Tuesday, January 11, 2011

Alrick H. Man Vienna Gambit Theme Tournament


I have annotated the game Carlos Torre - C. E. Norwood, New York 1925 as the first installment in a new series on the Vienna Gambit (1.e4 e5 2.Nc3 Nf6 3.f4) which will feature all of the known games from the Alrick H. Man Vienna Gambit Theme Tournament.  The tournament ran from December 1924 through March 1925 and was played at the Marshall Chess Club in New York City.  Participating were Frank James Marshall, Carlos Torre, Erling Tholfsen, Horace Ransom Bigelow, Rudolph Smirka, C. E. Norwood, and G. Gustafsson.  Torre's games were the most inspired, and his win over Norwood has some great tactical moments (see diagrams below).


I learned about the 1920s series of sponsored theme tournaments held at the Marshall Chess Club back when I collected the games of the Dimock Theme Tournament of 1924, which featured the Urusov Gambit.  Other tournaments I know about required a line of the Greco Counter-Gambit (1.e4 e5 2.Nf3 f5 3.Bc4), the Lasker Variation of the Evans Gambit, and the Sicilian Wing Gambit, though there may have been others besides those held from 1921 - 1927.  I have collected the games from the Greco Counter-Gambit tournament (from October 1921) as part of my Bishop's Opening coverage, and there were some interesting games, especially Forsberg - Jaffe which adds to the theory of the Rousseau Gambit.  I decided to write up the Vienna Gambit event because I have suddenly become interested in the line myself, as it seems such a natural repertoire fit with the Grand Prix Attack, Labourdonnais - McDonnell Attack, and Saemisch Variation vs the Alekhine.   I may eventually work my way through all of the events, as I find it such a pleasure to work on projects that combine historical research, chess opening analysis, and web publishing.  I hope readers enjoy them as well, and perhaps they will inspire interest in holding sponsored theme tournaments, which is a wonderful tradition well worth reviving.


Torre - Norwood, New York 1925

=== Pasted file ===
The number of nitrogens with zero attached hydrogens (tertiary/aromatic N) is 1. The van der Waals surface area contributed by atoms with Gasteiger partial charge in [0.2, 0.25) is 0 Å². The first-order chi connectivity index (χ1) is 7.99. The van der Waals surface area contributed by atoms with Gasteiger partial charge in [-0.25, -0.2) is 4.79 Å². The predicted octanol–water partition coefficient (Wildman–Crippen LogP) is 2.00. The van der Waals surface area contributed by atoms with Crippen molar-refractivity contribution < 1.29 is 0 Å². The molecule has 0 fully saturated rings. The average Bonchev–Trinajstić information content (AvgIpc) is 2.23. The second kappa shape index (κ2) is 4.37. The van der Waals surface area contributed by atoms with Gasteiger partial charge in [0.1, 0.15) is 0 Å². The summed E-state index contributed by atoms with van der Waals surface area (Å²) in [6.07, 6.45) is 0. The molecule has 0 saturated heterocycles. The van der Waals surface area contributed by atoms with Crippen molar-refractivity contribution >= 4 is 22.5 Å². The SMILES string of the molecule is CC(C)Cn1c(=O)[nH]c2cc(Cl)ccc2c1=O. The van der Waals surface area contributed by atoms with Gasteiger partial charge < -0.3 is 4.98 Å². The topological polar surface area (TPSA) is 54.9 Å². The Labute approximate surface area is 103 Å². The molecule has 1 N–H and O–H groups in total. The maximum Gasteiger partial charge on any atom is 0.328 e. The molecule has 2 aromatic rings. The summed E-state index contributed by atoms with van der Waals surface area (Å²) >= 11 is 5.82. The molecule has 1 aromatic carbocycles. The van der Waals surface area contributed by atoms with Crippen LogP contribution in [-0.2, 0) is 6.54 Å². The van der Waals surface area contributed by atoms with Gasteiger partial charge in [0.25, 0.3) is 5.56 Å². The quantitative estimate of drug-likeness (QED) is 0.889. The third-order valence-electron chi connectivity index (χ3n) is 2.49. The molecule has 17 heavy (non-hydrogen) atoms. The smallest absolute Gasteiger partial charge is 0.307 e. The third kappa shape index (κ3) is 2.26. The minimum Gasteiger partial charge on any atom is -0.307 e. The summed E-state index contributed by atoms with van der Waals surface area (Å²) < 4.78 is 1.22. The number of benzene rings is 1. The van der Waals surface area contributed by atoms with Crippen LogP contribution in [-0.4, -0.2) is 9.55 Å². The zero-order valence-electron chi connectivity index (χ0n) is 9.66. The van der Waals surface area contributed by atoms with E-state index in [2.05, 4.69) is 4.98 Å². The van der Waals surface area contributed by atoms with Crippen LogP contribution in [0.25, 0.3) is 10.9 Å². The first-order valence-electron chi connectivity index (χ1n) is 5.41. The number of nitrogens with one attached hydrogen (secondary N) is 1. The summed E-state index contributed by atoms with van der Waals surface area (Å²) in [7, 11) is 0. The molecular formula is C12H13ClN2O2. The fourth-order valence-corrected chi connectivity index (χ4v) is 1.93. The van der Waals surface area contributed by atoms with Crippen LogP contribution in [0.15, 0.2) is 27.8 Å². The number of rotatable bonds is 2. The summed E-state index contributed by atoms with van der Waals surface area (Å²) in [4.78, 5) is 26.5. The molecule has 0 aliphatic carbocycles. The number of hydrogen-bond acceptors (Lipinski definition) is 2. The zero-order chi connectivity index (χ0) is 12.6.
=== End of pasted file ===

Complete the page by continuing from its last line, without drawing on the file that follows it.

White to play after 19...Bxd3
Torre - Norwood, New York 1925
White to play after 25...Kh8

8 comments:

GreenCastle said...

I have been thinking that a better fit for this repertoire would be the Halasz Gambit 1.e4 e5 2.d4 exd4 3.f4!?

After the upcoming ...d5 counter white pushes past with e4-e5 and achieves the f4,e5 pawn spearhead like in the Saemisch Alekhine, Labourdonnais or Grand Prix. White does not achieve this pawn formation in the Kings Gambit nor the Vienna.

That is not to say that the Halasz is good (it probably isn't) but might be worth looking into. A lot of preparation is probably necessary as I can personally attest; White can get some hideous positions if a Black N settles on e4 or e3.

Michael Goeller said...

I will take a look at the Halasz and see what I think. I have looked at the version against the Sicilian (1.e4 c5 2.d4 cxd4 3.f4), which is discussed by Eric Schiller in Gambit Opening Repertoire for White (Cardoza 1998), where even he suggests it is not good and that he only presents it for space reasons.... There is a good amateur article by Glenn Budzinski on the e-pawn Halasz you mention (http://www.chesscafe.com/text/halasz.txt), though it tends to favor the black side with good play. I seem to recall an article by Tim Harding at ChessCafe too.

I think the ultimate goal of the opening is to get a sort of "Big Clamp" position, as Lawrence Day advocated. Nigel Davies lays out an interesting repertoire along these lines in his 1.e4 for the Creative Attacker, and there was a Bangiev CD. I am starting to think you can get away with a lot with 1.e4 an 2.f4, including in the Caro-Kann -- which Joel Benjamin once played against Larry D. Evans. I think there is only so far you can go before you are just playing ugly chess. But it is worth a look.

MNb said...

I'd like to learn what your view on 1.e4 e5 2.Nc3 Nf6 3.f4 d5 4.fxe5 Nxe5 5.d3 (5.Nf3 Bc5 6.d4) Nxc3 6.bxc3 d4 7.Nf3 Nc6 8.cxd4 Bb4+ is. This is the reason I never wanted to try it.

Michael Goeller said...

I have been confining myself to 5.Nf3, which was the main line chosen in the tournament (though 5.Qf3 was seen). Torre played 5.Nf3 Bc5 6.Qe2!? against Marshall and had an interesting game. I am not sure yet, but it looks interesting. I am not sure about 5.d3.

MNb said...

In that case: 5.Nf3 Bc5 6.d4 Bb4.

MNb said...

I find it hard to believe in White's chances after 5.Nf3 Bc5 6.Qe2 Bf2+ 7.Kd1 Nxc3+ 8.bxc3
a) 8...Bb6 9.Bg5 Qd7 10.Kd2 0-0 11.Rd1 h6 and 12...Qa4, cf Pedersen-Ochsner, DAN 2002
b) 8...Bh4 9.Bf4 Be7 10.Kd2 0-0 (Be6) 11.Rd1 c5 12.Kc1 Qa5 13.Kb1 Be6 and Tseitlin and Glaskov think Black is better.

Devin Camenares said...

I've always thought that 5.d3 can be handled by 5...Qh4 6.g3 Nxc3 7.bxc3 Qa4, when Bg4 is an annoying threat. White does enjoy more space but doesn't seem to have the development to back it up.

Other sources give 6...Nxg3 7.Nf3, leading to wild positions in which White is seems much better. The 6...Nxc3 line seems to neutralize and give Black a more or less even game, and one abit different from the normal fare a Vienna player faces.

Michael Goeller said...

Devin --

I agree: the d3 line offers some traps, but it is not very promising. I think the Nf3 line may still be the best try for an interesting game. It was also the main line used in the Alrick Man tourney -- along with Qf3 in a few Torre games (about which I am still undecided -- hence part of my delay in publishing on them all).